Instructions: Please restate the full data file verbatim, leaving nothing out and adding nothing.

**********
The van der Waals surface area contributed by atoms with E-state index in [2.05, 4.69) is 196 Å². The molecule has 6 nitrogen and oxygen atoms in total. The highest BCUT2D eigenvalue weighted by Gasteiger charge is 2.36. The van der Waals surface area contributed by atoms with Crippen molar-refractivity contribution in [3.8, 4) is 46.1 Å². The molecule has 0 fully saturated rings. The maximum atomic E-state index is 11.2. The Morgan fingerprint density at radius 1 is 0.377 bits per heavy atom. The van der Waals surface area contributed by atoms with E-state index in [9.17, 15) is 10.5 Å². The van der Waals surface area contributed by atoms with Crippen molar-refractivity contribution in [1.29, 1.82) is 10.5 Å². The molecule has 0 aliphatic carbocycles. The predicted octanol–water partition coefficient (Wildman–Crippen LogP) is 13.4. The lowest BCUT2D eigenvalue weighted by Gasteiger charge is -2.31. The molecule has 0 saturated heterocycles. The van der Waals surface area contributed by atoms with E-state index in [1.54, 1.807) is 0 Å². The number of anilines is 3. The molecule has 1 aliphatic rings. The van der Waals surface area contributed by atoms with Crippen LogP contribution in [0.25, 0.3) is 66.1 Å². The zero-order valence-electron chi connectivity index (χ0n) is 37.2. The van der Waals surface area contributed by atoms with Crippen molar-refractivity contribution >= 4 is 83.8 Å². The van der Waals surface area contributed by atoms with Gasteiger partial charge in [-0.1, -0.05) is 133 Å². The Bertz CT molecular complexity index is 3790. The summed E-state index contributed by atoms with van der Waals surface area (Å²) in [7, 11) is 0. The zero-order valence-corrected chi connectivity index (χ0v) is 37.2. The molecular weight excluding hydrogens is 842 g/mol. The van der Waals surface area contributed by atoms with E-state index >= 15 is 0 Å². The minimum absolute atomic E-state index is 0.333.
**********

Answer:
The van der Waals surface area contributed by atoms with E-state index in [2.05, 4.69) is 196 Å². The molecule has 6 nitrogen and oxygen atoms in total. The highest BCUT2D eigenvalue weighted by Gasteiger charge is 2.36. The van der Waals surface area contributed by atoms with Crippen molar-refractivity contribution in [3.8, 4) is 46.1 Å². The molecule has 0 fully saturated rings. The maximum atomic E-state index is 11.2. The Morgan fingerprint density at radius 1 is 0.377 bits per heavy atom. The van der Waals surface area contributed by atoms with E-state index in [9.17, 15) is 10.5 Å². The van der Waals surface area contributed by atoms with Crippen molar-refractivity contribution in [1.29, 1.82) is 10.5 Å². The molecule has 0 aliphatic carbocycles. The predicted octanol–water partition coefficient (Wildman–Crippen LogP) is 13.4. The lowest BCUT2D eigenvalue weighted by Gasteiger charge is -2.31. The molecule has 0 saturated heterocycles. The van der Waals surface area contributed by atoms with E-state index in [1.54, 1.807) is 0 Å². The number of anilines is 3. The molecule has 1 aliphatic rings. The van der Waals surface area contributed by atoms with Crippen LogP contribution in [0.25, 0.3) is 66.1 Å². The zero-order valence-electron chi connectivity index (χ0n) is 37.2. The van der Waals surface area contributed by atoms with Crippen molar-refractivity contribution >= 4 is 83.8 Å². The van der Waals surface area contributed by atoms with Gasteiger partial charge in [-0.1, -0.05) is 133 Å². The Bertz CT molecular complexity index is 3790. The summed E-state index contributed by atoms with van der Waals surface area (Å²) in [7, 11) is 0. The zero-order valence-corrected chi connectivity index (χ0v) is 37.2. The molecular weight excluding hydrogens is 842 g/mol. The van der Waals surface area contributed by atoms with E-state index >= 15 is 0 Å². The minimum absolute atomic E-state index is 0.333.